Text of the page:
Most perennial plants can stay outside throughout the winter (Garland said that certain perennial herbs — rosemary, for example — are better stored inside), but some of them will benefit from a little pre-frost TLC.

“Anything that has woody tissues, you want to [check] the pruning requirements for that particular crop such as blueberries, raspberries or more woody types of herbs,” Garland warned, “but things like chives you could cut back.”

Blackberry bushes, for example, will grow more vigorously after a fall pruning. Raspberry canes, on the other hand, continue to nourish the plant’s crown into the winter and are best left alone until spring. Blueberries also prefer a spring pruning; the extra plant material helps safeguard the plant from exposure to disease and stress during the winter. 

Plant garlic

Though garlic can be grown in the spring, most varieties of garlic are best sown in the fall. Garlic goes through a process called vernalization, where the cold winter temperatures stress the seed and divide it into separate cloves and the increased day length in spring triggers the formation of bulbs. The more time garlic has to grow before forming bulbs, the larger the heads will be. Before the ground is too hard, sow sprouting cloves of garlic so that, come spring, you will have huge heads bursting with flavor.

Gather fall leaves

A tedious raking chore can yield a useful resource for your garden. When the leaves break down, they will release carbon, so fall leaves can be used to bolster compost or as a mulch for your garden beds.

“I highly recommend that,” Garland said. “I would shred them first before you put them in your garden, but it’s a great thing to do. It’s killing two birds with one stone.”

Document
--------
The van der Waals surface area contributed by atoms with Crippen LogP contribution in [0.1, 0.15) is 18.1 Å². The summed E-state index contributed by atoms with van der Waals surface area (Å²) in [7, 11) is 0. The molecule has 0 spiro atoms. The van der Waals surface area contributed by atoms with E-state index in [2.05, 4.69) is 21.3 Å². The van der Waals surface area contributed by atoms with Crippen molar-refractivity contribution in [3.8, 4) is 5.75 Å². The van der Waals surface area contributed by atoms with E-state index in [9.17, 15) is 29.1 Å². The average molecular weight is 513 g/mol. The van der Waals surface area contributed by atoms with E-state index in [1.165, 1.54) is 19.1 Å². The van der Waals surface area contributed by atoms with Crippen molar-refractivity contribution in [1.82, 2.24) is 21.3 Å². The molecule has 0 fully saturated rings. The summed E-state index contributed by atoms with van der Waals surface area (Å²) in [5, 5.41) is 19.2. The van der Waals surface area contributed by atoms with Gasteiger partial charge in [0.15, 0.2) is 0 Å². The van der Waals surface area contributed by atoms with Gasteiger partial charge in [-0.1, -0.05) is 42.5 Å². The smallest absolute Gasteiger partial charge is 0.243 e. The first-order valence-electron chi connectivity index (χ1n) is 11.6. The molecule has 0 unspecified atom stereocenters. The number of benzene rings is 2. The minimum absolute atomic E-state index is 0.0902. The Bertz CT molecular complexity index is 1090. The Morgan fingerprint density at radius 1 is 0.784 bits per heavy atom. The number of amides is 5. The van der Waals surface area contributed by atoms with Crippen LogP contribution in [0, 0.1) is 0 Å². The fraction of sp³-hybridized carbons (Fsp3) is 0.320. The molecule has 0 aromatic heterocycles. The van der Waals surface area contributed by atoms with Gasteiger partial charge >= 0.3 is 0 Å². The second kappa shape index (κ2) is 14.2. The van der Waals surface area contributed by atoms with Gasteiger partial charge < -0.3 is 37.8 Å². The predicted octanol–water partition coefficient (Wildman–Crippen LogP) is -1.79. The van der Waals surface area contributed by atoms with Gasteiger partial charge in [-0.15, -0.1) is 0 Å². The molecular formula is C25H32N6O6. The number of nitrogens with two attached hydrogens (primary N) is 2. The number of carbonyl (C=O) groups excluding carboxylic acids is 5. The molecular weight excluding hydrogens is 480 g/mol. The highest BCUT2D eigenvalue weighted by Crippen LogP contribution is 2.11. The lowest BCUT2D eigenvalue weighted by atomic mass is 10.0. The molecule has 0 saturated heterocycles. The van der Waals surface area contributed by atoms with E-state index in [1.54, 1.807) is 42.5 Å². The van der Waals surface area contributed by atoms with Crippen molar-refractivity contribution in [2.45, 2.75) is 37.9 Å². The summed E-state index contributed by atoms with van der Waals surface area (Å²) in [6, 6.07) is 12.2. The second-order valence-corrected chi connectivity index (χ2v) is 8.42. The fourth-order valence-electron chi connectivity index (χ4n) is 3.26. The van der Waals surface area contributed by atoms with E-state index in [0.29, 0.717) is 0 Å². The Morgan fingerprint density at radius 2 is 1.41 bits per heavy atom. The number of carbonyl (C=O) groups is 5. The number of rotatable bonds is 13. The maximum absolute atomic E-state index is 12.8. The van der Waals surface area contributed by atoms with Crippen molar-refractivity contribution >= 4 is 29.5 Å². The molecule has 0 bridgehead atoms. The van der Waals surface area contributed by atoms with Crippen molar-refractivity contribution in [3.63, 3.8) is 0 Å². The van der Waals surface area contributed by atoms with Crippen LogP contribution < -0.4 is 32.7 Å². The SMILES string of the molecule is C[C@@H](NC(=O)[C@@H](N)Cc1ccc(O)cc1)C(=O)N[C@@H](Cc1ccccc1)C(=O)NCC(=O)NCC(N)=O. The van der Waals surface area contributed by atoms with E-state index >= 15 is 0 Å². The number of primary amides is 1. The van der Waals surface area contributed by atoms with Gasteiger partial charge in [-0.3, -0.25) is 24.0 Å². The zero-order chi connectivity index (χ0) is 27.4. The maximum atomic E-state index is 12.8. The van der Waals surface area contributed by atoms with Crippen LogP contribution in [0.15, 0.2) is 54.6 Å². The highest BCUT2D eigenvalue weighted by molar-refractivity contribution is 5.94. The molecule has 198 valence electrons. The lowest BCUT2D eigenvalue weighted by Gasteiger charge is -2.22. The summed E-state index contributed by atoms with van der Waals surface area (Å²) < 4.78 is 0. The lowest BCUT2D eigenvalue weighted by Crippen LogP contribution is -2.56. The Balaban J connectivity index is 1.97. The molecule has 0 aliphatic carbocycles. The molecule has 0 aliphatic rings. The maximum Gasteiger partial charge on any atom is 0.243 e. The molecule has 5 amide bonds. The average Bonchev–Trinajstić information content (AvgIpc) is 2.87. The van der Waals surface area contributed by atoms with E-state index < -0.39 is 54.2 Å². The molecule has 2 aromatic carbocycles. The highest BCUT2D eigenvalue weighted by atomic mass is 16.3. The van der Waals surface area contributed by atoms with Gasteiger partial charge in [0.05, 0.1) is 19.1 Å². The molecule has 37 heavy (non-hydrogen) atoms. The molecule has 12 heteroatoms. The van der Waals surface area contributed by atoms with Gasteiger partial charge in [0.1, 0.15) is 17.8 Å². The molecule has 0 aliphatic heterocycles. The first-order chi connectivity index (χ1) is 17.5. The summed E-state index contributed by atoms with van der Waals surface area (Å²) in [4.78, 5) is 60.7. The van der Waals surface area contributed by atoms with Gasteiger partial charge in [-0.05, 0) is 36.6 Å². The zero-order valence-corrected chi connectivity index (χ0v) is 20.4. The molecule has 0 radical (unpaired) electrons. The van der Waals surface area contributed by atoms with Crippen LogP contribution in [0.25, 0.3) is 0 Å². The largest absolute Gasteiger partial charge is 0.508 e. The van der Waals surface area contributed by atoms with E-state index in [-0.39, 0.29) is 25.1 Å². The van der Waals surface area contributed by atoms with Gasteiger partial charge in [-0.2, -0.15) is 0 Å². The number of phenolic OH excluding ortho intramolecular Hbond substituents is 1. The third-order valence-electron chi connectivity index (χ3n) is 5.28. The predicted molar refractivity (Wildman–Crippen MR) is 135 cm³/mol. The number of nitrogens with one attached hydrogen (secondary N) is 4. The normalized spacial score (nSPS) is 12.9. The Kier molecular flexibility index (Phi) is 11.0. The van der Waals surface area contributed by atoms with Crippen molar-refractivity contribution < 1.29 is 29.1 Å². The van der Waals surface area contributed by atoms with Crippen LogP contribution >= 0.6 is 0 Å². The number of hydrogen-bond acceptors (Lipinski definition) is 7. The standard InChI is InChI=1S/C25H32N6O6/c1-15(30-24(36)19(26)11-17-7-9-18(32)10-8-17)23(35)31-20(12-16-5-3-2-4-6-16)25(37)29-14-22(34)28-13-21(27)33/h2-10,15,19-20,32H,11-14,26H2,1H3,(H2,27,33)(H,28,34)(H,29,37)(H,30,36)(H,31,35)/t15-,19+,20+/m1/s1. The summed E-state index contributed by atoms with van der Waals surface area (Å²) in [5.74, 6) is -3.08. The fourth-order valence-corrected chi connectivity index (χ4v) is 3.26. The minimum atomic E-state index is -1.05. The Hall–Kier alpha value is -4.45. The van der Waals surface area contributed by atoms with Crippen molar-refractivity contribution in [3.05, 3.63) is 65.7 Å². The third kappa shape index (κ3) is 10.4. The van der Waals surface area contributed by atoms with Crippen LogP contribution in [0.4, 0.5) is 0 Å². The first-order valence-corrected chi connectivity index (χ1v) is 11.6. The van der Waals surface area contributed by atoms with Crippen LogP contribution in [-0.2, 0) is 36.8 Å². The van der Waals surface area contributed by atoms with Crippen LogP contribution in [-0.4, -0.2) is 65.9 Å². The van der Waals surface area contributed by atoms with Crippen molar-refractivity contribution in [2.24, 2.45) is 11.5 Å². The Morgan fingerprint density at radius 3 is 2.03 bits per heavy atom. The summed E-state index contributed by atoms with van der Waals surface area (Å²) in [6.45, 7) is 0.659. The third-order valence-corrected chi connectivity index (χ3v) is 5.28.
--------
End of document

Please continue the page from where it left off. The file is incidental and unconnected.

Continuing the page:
Utilizing fall leaves in your garden will also ease the burden on your local landfill. The U.S. Environmental Protection Agency estimated that 34.7 million tons of yard trimmings were thrown away in 2015, which accounts for about 13 percent of municipal solid waste generation. By weight, at least a quarter of the disposed materials leaves.

Plant cover crops

Photo by Jason Lilley

By keeping roots in the ground even during the harshest conditions, cover crops block weeds, help feed soil microbes and prevent erosion in your garden. Choosing the right cover crop — one that is suited to your climate as well as to your garden’s needs — is essential. To save time, choose a cover crop that will die back during the winter so you do not have to pull it up come spring (if you don’t, these cold-hardy cover crops could become weeds themselves). Garland recommended oats.

Clean your tools

Garland said to clean and sharpen your favorite garden tools now instead of waiting for a sunny day next season. Not only will properly cleaning your tools increase their longevity, prevent rust and keep your equipment from harboring diseases and mold, but taking this step during the fall will allow you to get started right away come spring.

“Get all the soil off of them, scrub them with a wire brush and put some oil on them,” she recommended. “Maybe repaint the handles.”

Shop end-of-season gardening sales

If you want to save money on gardening supplies, shopping during the off-season is a great way to do so. Keep an eye out for discounted tools, clothes and pots for your container garden. You can also buy discounted seeds, as long as you store them in a cool, dry location over the winter (and test to make sure they are viable before planting in the spring).